Cholera is an acute infection that causes sudden onset of profuse watery diarrhoea, and up to 40% of patients die if untreated. Cholera was a major cause of death in many countries in the past, although epidemics are now less common. Nevertheless, cholera remains an important cause of death in developing countries. In 2005, there were a total of 131,943 reported cases of cholera throughout the world, including 2272 deaths (WHO 2006a), and it is known that there were many more cases that were not reported. Ninety-five per cent of reported cases were in Africa. Cholera can lead to serious outbreaks: in 2005, the World Health Organization (WHO) confirmed 49 different outbreaks in 36 countries (WHO 2006a).
Cholera is caused by the Gram-negative bacillus Vibrio cholerae. There are over a hundred serological groups of V. cholerae, each with varying potential to cause disease. Until recently only one of these (V. cholerae 01) caused epidemic cholera. In 1992 to 1993, an epidemic of cholera originating in the Indian subcontinent was found to be caused by V. cholerae 0139, also called 0139 Bengal. Cholera strains are also classified by their biotype (Classical or El Tor), and within the biotype, the serotype (Ogawa or Inaba). Serotype differences are based on differences in structure of the lipopolysaccharide membrane. The various serological groups are important as each vaccine component tends to be specific to particular groups of V. cholerae.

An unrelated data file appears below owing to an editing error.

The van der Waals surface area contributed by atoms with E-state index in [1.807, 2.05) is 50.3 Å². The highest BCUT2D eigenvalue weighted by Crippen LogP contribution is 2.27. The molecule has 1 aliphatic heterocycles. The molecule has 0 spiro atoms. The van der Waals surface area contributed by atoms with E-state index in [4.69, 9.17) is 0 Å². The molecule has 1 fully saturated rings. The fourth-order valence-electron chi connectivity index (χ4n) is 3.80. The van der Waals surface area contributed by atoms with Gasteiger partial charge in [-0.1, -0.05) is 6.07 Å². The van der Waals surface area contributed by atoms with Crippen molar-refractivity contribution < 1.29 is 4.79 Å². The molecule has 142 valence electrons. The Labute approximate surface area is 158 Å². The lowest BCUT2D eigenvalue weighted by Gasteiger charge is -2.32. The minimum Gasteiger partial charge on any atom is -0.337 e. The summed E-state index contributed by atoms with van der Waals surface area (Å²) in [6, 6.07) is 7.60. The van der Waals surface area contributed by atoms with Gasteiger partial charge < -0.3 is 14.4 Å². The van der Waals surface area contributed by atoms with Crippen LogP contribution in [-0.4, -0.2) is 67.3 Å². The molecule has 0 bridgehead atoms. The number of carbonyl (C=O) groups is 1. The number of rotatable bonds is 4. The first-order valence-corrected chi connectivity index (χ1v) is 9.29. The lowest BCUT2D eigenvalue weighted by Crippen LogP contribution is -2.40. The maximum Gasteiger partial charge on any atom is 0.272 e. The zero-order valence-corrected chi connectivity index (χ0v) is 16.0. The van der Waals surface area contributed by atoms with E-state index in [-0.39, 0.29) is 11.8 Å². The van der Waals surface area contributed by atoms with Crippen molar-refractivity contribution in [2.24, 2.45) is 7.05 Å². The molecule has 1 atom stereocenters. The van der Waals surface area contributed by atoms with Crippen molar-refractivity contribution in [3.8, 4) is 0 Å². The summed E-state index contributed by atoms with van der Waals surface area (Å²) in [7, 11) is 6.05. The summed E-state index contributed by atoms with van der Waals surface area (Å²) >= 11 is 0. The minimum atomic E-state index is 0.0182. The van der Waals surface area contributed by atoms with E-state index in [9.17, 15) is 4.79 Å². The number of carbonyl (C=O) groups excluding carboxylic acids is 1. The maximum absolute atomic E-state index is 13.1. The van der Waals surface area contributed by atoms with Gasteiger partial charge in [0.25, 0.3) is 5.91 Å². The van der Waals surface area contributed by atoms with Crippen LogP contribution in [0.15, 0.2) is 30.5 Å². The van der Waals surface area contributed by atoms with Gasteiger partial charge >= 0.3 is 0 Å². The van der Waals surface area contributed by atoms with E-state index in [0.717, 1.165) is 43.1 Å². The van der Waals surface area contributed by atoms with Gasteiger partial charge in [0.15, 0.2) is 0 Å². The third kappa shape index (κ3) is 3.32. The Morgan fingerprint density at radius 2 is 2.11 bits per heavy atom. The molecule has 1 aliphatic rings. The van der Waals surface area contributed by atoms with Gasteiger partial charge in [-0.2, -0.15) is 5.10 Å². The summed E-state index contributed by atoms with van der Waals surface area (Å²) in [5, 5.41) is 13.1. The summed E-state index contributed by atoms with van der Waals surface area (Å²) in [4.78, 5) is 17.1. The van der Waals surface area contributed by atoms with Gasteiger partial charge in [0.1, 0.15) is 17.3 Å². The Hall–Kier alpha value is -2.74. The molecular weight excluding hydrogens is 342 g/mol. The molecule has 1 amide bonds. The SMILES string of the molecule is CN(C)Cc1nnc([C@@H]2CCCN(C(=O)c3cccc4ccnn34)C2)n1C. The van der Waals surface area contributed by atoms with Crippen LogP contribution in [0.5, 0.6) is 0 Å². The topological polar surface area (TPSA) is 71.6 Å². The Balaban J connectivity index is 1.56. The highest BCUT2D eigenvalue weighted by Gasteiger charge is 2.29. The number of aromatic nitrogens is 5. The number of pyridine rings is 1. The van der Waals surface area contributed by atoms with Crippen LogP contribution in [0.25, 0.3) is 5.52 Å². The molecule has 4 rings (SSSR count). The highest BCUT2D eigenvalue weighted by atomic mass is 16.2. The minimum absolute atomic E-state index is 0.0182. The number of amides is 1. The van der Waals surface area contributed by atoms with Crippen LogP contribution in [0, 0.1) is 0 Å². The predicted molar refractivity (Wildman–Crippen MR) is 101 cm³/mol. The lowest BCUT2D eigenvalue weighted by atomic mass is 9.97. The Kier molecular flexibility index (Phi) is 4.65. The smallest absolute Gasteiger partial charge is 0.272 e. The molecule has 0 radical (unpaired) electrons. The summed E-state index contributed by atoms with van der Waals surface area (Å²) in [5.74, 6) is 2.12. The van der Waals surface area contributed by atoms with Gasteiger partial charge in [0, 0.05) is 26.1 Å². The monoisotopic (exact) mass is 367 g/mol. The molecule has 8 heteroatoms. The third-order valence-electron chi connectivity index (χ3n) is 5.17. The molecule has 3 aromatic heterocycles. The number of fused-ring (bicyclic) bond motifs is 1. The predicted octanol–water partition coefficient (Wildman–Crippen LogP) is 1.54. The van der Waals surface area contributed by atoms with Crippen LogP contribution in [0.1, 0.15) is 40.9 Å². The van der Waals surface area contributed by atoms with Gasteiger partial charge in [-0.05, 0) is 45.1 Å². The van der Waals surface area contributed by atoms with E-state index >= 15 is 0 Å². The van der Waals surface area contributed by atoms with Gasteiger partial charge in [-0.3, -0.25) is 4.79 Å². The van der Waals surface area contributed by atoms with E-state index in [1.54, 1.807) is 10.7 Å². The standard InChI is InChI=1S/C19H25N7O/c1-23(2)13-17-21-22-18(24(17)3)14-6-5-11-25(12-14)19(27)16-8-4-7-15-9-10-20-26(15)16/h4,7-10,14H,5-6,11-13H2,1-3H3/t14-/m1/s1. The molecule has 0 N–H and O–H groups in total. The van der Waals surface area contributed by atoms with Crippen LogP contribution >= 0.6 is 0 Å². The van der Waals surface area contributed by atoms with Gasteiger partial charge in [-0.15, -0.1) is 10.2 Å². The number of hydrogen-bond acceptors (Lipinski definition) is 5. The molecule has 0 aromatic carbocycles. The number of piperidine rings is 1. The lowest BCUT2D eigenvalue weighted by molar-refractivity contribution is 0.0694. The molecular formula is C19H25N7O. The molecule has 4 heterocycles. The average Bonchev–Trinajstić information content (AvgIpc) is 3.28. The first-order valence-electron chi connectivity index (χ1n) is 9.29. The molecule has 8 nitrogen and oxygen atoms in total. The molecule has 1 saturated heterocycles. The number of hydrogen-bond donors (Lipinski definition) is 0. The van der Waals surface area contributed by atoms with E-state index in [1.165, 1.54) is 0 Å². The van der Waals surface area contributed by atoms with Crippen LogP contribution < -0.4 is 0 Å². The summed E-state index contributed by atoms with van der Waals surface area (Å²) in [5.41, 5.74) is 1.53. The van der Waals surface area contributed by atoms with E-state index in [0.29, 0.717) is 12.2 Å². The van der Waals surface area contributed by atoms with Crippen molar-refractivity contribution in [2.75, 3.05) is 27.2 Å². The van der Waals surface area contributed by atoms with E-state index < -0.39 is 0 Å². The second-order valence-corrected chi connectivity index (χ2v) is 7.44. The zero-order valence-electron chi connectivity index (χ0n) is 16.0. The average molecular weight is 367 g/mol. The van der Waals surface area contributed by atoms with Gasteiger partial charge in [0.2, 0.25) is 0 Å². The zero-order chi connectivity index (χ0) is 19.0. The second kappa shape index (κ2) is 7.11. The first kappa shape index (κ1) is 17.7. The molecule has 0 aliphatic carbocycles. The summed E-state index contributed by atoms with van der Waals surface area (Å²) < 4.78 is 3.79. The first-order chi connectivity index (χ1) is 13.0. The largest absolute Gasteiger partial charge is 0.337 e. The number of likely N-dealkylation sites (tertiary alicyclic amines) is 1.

Transmission of V. cholerae occurs predominantly when people ingest faecal contaminated water or food. The disease spreads rapidly where there is poverty, poor hygiene, and lack of sanitation. Waterborne spread can be responsible for devastating epidemics such as that which occurred due to El Tor cholera in the refugee camps of Goma, Zaire in July 1994. This resulted in 70,000 cases and 12,000 deaths (Sánchez 1997).
V. cholerae colonize the gut using small hair like structures ("pili") that attach to the small bowel. High stomach pH and blood group O appear to make colonization more likely. The attached bacteria then release a soluble toxin, which results in the symptoms of the disease. This toxin is composed of two subunits, A and B. The A subunit stimulates cellular mechanisms in the bowel cells that disrupt sodium transport. The net result is a high sodium chloride (salt) concentration in the gut lumen, which holds on to water by osmotic forces, leading to profuse watery diarrhoea, severe dehydration, and eventually death. The B subunit of cholera toxin does not cause toxic effects but does stimulate an immune response from the host. Colonization can be inhibited by specific antibodies which are generated after infection with V. cholerae.